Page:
Osso Buco

Osso Buco is a specialty of Milan where it is traditionally served with a risotto made with onions, wine and Parmesan cheese coloured with saffron. I will try to remember to include the recipe. Failing the risotto, simply serve with fluffy white rice.

The Milanese have a special cooking pot for osso buco. It is a very wide, shallow cast iron casserole with a lid, and it allows the veal shanks to be cooked in one layer so that the meat does not fall off them. You can actually tie the meat onto the bone, remembering to cut the string off before presenting them!

Ask the butcher to prepare the veal shanks for you. The veal classified as osso buco sold in a lot of shops is way too thin. The shanks should be about 6cm long and each should weigh about 750g.

6 veal shanks, each 750g in weight
3 – 4 large onions, finely chopped
2 cloves garlic, crushed
3 carrots, finely chopped
4 sticks celery finely chopped
Plain flour
3 x 400g cans Italian tomatoes or 1 bottle Italian tomato sauce
Oil for cooking
1 cup dry red wine
1can Campbell’s beef consommé
1 teaspoon dried basil
1 teaspoon dried thyme
1-2 bay leaves
1 strip lemon peel
Salt and freshly ground pepper

Zested lemon peel to garnish, a good teaspoon full for each person.
Parsley, finely chopped to garnish

Tie the veal shanks firmly with string. Heat oil in a heavy based frying pan and fry the shanks until they are well browned on all sides. Carefully stand the shanks upright in a heavy casserole so that the marrow does not fall out of the bones. Sprinkle well with seasoned flour, moving the shanks gently so that the fat on the meat absorbs the flour. Deglaze the pan with a little of the consommé and add to the meat. Heat more oil in pan and add the onions and garlic. Sauté gently for a few minutes, then add the carrots and celery and sauté for a further few minutes. Transfer the vegetables to the casserole, distributing them evenly around the shanks.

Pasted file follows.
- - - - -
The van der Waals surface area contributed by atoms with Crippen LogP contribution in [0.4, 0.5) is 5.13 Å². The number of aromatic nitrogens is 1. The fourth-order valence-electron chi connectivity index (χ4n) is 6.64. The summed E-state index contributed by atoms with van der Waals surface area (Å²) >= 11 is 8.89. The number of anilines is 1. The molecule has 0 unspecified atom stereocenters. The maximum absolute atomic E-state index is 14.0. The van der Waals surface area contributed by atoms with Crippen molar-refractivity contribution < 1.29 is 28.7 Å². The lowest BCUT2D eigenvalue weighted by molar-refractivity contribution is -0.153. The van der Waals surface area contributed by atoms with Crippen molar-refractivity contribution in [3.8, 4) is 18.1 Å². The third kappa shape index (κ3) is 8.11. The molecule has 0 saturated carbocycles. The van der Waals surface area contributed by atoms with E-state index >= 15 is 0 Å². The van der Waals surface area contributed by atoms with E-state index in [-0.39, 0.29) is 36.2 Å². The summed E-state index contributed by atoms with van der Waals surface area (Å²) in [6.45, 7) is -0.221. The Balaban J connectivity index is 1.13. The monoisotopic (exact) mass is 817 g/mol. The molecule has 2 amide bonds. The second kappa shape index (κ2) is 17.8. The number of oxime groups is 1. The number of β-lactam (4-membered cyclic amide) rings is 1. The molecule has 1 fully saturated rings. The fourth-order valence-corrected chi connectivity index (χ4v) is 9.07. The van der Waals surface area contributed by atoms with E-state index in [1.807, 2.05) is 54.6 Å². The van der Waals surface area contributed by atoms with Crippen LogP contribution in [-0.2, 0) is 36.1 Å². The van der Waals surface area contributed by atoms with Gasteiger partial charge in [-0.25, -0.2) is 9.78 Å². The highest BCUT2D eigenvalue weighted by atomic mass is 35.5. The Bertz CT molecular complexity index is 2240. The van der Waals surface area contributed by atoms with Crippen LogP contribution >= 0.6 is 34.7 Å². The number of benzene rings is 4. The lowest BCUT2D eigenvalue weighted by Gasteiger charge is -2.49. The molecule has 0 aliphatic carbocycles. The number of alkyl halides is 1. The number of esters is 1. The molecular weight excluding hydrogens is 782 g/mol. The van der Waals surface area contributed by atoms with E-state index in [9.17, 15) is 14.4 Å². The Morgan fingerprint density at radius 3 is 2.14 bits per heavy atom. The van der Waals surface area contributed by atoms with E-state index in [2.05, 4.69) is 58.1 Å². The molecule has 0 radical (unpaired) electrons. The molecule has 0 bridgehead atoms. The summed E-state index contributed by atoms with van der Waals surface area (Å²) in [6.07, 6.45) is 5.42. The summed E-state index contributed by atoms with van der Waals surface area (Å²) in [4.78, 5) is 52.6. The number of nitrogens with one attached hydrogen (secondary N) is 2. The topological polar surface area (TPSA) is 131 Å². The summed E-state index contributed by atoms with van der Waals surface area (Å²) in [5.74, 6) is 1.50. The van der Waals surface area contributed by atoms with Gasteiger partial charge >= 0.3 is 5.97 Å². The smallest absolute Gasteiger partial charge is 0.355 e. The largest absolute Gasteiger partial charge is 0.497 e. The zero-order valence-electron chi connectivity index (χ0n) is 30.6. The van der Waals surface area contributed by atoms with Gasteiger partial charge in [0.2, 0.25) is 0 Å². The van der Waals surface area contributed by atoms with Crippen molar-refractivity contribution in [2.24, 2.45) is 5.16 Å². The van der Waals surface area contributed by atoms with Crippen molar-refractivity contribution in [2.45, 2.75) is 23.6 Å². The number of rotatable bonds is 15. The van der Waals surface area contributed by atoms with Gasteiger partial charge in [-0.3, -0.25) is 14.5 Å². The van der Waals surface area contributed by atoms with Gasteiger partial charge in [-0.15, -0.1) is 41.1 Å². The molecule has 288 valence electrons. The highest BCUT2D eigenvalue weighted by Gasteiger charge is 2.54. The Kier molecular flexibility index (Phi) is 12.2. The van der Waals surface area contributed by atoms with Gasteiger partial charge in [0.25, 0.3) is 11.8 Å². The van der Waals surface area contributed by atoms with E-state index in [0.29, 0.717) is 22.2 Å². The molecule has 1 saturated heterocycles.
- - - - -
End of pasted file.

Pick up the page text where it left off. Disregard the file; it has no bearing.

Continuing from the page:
If using canned tomatoes, pass them through a sieve or mouli first so they are well broken up before they are added. If using Italian tomato sauce, it is already done for you.

Pour away any fat that remains in the frying pan and add the tomatoes or tomato sauce, the tomato paste, red wine and herbs, including the strip of lemon rind and the consommé. Bring sauce to the boil, adjust seasonings and pour over the shanks. If there is not enough liquid to cover the meat, carefully add some water.

Preheat oven to 170C and bake casserole, covered, for about 2 hours, or until veal is very tender.

To serve, carefully remove the cooked shanks with a slotted spoon and place one on each plate. Take the lemon rind out of the sauce and discard. Remove the string and cover each shank with sauce. Garnish with combined lemon zest and chopped parsley.

Serve with Milanese risotto or plain white rice.

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